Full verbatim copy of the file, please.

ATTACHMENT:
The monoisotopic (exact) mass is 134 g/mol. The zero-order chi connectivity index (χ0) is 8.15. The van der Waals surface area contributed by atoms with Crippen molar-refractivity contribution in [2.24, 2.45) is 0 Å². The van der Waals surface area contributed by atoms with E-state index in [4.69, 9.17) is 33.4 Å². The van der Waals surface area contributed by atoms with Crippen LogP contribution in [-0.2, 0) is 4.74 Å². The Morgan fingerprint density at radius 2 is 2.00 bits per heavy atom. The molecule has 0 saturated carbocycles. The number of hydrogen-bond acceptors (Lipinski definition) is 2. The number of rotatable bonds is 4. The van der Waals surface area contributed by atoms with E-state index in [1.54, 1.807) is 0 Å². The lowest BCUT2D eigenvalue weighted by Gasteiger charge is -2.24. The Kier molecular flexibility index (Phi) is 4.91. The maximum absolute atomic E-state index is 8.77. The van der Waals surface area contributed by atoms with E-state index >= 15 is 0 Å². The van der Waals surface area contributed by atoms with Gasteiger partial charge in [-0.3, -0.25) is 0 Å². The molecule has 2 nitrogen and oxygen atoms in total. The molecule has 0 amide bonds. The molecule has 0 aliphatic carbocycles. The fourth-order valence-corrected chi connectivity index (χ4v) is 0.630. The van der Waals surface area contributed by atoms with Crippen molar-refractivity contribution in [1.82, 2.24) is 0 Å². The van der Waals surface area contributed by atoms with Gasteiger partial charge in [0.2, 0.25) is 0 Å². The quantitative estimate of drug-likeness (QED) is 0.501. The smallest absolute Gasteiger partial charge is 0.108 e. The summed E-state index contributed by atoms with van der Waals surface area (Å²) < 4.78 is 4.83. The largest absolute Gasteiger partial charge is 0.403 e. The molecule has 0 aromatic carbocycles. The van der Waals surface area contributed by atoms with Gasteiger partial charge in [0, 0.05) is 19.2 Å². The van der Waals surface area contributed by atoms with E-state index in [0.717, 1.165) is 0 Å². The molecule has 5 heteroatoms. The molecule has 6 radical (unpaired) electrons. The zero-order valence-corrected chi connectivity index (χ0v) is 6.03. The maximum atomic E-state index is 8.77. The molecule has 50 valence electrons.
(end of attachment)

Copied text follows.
The monoisotopic (exact) mass is 134 g/mol. The zero-order chi connectivity index (χ0) is 8.15. The van der Waals surface area contributed by atoms with Crippen molar-refractivity contribution in [2.24, 2.45) is 0 Å². The van der Waals surface area contributed by atoms with E-state index in [4.69, 9.17) is 33.4 Å². The van der Waals surface area contributed by atoms with Crippen LogP contribution in [-0.2, 0) is 4.74 Å². The Morgan fingerprint density at radius 2 is 2.00 bits per heavy atom. The molecule has 0 saturated carbocycles. The number of hydrogen-bond acceptors (Lipinski definition) is 2. The number of rotatable bonds is 4. The van der Waals surface area contributed by atoms with E-state index in [1.54, 1.807) is 0 Å². The lowest BCUT2D eigenvalue weighted by Gasteiger charge is -2.24. The Kier molecular flexibility index (Phi) is 4.91. The maximum absolute atomic E-state index is 8.77. The van der Waals surface area contributed by atoms with E-state index >= 15 is 0 Å². The van der Waals surface area contributed by atoms with Gasteiger partial charge in [-0.3, -0.25) is 0 Å². The molecule has 2 nitrogen and oxygen atoms in total. The molecule has 0 amide bonds. The molecule has 0 aliphatic carbocycles. The fourth-order valence-corrected chi connectivity index (χ4v) is 0.630. The van der Waals surface area contributed by atoms with Crippen molar-refractivity contribution in [1.82, 2.24) is 0 Å². The van der Waals surface area contributed by atoms with Gasteiger partial charge in [0.2, 0.25) is 0 Å². The quantitative estimate of drug-likeness (QED) is 0.501. The smallest absolute Gasteiger partial charge is 0.108 e. The summed E-state index contributed by atoms with van der Waals surface area (Å²) < 4.78 is 4.83. The largest absolute Gasteiger partial charge is 0.403 e. The molecule has 0 aromatic carbocycles. The van der Waals surface area contributed by atoms with Gasteiger partial charge in [0, 0.05) is 19.2 Å². The van der Waals surface area contributed by atoms with E-state index in [0.717, 1.165) is 0 Å². The molecule has 5 heteroatoms. The molecule has 6 radical (unpaired) electrons. The zero-order valence-corrected chi connectivity index (χ0v) is 6.03. The maximum atomic E-state index is 8.77. The molecule has 50 valence electrons.